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Day 24 – Q 3. Boycott of Chinese goods is knee-jerk reaction. India must boost manufacturing, cut reliance on China. Critically comment. 

  • IASbaba
  • July 7, 2020
  • 0
GS 3, Sci & Technology, TLP-UPSC Mains Answer Writing
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3. Boycott of Chinese goods is knee-jerk reaction. India must boost manufacturing, cut reliance on China. Critically comment. 

चीनी सामानों का बहिष्कार एक आकस्मिक प्रतिक्रिया है। भारत को विनिर्माण को बढ़ावा देना चाहिए, चीन पर निर्भरता में कटौती करनी चाहिए। समालोचनात्मक टिप्पणी करें।

Demand of the question:

It expects student to write about pros and cons of the Nationwide call given by various organisations, civil society groups & people to boycott Chinese goods. The question also expects student to analyse both aspects of whether India should boost manufacturing and cut reliance on China or not.

Introduction:

A Nationwide call has been given by various organisations, civil society groups & people to boycott Chinese goods due to the escalated tensions at the Line of Actual Control- Galwan Valley, followed by a border clash between the Indian and Chinese troops which resulted in casualties of 20 Indian soldiers

Body: 

India’s trade relation with China:

  • To begin with, boycotting Chinese products is easier said than done.
  • India is dependent on China for a wide array of goods, ranging from electronics to fertilisers.
  • Any attempt to reduce imports from China through tariffs or other non-tariff barriers, will raise prices for Indian consumers i.e. we need to pay more for smart TV, mobile phones, car, air-conditioner.
  • India also imports capital goods and intermediate products from China, such restrictions will affect domestic manufacturing competitiveness, and thus further erode the country’s export competitiveness. Moreover, in the short-run, ensuring uninterrupted alternative supplies may not be a feasible option.
  • There is also the issue of Chinese investment in the Indian start-up space to contend with. Companies like Alibaba and Tencent have invested in “unicorns” such as Zomato, Paytm, Ola cabs and others. 
  • Two-way trade was worth $88 billion in the fiscal year to March 2019, with a deficit of $53.5 billion in China’s favour, India’s widest with any country.

Impact on India:

  • If imposed, a large-scale boycott will hurt Indian businesses at a time when they are struggling to cope with the effects of COVID-19 pandemic.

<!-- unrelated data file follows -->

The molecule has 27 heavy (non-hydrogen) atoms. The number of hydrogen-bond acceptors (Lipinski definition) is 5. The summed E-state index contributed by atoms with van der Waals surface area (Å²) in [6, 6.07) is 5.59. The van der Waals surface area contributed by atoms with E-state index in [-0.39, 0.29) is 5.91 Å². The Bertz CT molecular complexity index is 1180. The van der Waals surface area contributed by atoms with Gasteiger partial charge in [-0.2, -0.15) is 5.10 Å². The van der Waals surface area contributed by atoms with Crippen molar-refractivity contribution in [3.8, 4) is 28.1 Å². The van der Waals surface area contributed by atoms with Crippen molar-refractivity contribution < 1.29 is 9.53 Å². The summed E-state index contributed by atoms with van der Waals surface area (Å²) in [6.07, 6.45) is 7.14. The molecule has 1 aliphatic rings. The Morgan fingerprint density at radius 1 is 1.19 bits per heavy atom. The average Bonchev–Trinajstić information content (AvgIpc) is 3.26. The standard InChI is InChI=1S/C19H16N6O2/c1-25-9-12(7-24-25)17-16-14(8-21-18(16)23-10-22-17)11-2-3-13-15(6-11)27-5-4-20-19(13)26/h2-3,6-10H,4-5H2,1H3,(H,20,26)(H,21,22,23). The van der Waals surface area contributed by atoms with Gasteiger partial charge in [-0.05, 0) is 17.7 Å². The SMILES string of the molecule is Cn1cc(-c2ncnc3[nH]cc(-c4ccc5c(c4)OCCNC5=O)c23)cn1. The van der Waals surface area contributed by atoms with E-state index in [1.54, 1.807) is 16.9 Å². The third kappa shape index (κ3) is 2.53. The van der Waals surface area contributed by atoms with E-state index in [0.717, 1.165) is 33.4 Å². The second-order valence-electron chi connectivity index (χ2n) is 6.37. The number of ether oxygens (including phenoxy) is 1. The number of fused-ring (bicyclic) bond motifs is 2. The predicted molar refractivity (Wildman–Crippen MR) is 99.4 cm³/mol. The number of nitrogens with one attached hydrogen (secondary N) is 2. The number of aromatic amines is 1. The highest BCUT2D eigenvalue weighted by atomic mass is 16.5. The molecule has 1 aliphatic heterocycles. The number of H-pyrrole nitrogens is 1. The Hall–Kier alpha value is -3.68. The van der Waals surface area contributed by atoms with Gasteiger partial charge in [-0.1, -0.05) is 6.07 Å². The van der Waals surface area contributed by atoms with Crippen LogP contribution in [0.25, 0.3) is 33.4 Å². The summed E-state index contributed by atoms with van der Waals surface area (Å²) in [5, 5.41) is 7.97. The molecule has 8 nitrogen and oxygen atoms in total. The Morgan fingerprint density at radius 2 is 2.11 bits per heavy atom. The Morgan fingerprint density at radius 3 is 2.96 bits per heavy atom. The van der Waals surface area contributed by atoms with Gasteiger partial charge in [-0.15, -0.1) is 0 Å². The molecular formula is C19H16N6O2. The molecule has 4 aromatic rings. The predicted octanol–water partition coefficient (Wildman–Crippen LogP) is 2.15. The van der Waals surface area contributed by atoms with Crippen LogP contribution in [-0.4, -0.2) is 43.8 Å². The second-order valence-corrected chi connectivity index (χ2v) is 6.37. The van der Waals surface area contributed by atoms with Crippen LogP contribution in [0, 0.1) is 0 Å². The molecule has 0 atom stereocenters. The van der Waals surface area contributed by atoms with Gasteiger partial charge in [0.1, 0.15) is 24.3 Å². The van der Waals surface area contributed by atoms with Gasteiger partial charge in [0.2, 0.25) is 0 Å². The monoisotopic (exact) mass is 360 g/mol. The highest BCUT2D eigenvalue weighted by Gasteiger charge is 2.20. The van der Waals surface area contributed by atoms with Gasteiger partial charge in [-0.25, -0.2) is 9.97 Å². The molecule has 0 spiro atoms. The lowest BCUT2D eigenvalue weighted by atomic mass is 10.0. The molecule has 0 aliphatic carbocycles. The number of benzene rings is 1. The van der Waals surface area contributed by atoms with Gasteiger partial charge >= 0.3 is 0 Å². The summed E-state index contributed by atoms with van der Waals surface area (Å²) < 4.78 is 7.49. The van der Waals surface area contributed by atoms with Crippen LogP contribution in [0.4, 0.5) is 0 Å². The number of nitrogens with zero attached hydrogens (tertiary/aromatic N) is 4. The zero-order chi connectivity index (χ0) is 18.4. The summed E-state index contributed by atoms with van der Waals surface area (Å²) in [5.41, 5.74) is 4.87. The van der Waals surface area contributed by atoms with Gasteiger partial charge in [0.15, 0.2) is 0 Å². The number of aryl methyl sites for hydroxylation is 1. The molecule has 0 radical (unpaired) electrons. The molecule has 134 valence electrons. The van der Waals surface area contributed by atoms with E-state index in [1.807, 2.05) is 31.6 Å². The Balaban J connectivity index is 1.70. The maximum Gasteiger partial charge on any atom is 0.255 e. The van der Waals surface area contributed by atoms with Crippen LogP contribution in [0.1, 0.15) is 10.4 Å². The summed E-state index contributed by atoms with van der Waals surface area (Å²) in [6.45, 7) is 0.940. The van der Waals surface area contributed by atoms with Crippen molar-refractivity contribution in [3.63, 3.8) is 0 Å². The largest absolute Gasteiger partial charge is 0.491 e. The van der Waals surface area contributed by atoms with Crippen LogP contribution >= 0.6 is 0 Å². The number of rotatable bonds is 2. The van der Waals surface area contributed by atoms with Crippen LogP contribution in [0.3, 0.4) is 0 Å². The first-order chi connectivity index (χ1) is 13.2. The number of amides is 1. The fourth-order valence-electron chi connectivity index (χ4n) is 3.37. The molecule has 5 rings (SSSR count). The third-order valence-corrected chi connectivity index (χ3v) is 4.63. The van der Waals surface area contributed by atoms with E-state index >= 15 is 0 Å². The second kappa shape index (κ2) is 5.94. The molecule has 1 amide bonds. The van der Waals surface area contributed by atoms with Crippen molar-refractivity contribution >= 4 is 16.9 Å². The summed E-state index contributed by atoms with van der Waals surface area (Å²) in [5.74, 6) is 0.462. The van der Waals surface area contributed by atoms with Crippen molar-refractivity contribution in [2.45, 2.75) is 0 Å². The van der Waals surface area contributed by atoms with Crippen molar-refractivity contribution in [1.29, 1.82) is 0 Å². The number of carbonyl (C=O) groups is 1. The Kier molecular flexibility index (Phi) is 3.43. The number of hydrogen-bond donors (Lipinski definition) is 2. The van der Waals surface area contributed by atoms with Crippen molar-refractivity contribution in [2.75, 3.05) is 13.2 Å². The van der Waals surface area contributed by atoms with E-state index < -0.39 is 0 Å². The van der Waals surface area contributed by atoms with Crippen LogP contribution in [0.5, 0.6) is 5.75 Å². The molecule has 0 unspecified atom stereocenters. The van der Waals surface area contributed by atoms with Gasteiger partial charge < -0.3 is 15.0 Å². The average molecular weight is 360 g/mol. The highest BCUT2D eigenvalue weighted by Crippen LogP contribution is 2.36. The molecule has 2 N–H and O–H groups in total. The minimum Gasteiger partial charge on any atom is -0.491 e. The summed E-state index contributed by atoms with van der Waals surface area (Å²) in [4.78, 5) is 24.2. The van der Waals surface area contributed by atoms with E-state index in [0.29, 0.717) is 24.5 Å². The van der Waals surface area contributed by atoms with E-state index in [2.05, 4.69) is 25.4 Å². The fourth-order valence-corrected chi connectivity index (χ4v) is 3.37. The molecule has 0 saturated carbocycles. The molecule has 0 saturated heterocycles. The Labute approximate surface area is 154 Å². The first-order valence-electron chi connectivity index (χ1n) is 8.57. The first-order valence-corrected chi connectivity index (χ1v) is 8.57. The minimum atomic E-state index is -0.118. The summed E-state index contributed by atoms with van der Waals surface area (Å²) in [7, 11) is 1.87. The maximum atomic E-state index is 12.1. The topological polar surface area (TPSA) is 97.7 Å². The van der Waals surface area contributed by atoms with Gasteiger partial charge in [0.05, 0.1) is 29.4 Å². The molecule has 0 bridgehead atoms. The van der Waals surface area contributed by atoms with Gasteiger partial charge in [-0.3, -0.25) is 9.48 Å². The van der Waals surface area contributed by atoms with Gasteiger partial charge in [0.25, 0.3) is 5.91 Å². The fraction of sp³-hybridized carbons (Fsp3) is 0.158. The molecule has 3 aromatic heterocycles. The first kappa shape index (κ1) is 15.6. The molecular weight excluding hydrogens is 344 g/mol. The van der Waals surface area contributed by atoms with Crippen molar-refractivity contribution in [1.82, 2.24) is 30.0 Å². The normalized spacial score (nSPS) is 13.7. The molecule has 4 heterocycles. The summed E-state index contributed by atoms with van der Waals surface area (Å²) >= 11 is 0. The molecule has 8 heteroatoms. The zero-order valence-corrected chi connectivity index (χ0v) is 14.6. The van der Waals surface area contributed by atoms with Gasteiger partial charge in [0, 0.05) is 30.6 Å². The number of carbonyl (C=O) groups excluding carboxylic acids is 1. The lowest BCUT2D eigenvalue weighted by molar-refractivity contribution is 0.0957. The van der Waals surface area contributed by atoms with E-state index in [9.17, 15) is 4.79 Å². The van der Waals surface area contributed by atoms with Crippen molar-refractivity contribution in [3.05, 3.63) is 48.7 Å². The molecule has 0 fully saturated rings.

• Additionally, even a slight increase in duties would raise the cost of import for vendors, which would eventually result in hiked prices for the consumers. 
  • As per reports, 75 percent of the smart phones sold in India are made by Chinese companies. 
  • At least 45 percent of consumer durables imported to India come from China. The sector is estimated to be around Rs 763 billion. AC, refrigerators and televisions lead the pack.
  • Most of the times, the poorest consumers are the worst-hit in a trade ban because they are the most price-sensitive.

Though the sudden outrage to boycott Chinese goods seems Knee-jerk reaction but

it has some postulates too:

  • The sudden outrage to boycott Chinese goods has played a role in bringing together Indians on the International stage during the ongoing COVID-19.
  • Boycott will definitely hurt Chinese businesses, threaten their survival during this crisis.
  • Boycott will also send a strong message to China that having a favourable trade deficit doesn’t mean that China can act aggressively on any front of the border and try to expand its territory.
  • Boycott of Chinese goods will also send a message to the Chinese government that they will now have to handle the war like situations on the border, in health sector and in the economic sector too.

But considering the whole scenario in the short run boycotting Chinese goods seems a knee-jerk reaction and hence We need to adopt a sustainable approach to boost manufacturing and cut reliance on China. 

Ways to Boost to Manufacturing sector:

  • Prime Minister Narendra Modi called to build a self-reliant India     (Aatm-Nirbhar Bharat), citing its experience in managing local demand without having to rely on imports in a major way during the lockdown.
  • India’s exports to China grew from $16.5 to $16.95 billion in 2019 while imports declined from $73.8 billion to $68.2 billion in 2019.
  • India’s share in the global exports of manufactured products remains around 2% which is far less than 18% share of China. Hence, we need to formulate policies which will boost manufacturing sector in India.
  • This is not to deny the need to build up domestic capabilities, across sectors through the initiatives such as Make in India, App innovation challenge.
  • While making sure that the Indian a manufacturing sector is growing also acquiring heights in new fields is also important through initiatives such as Smart India Hackathon etc.
  • Prioritising Made-in-India products on the Government e-Marketplace (GeM), an Amazon-style procurement portal can prove to be effective. 
  • Also MSME needs to be boosted by financing them through schemes like MUDRA yojna so that import of intermediate products can be reduced. 
  • The long-term objective should be to push through long-pending legislation that aims to address the structural bottlenecks that continue to plague and hinder domestic competitiveness.

Conclusion:

It is to be understood that that turning a border dispute into a trade war is unlikely to solve the border dispute. But, it doesn’t mean that India should put aside its pride and act like a soft state. Hence, Boosting manufacturing sector beside avoiding a knee jerk reaction till the time we get Self reliant seems to be the profitable way forward.

 

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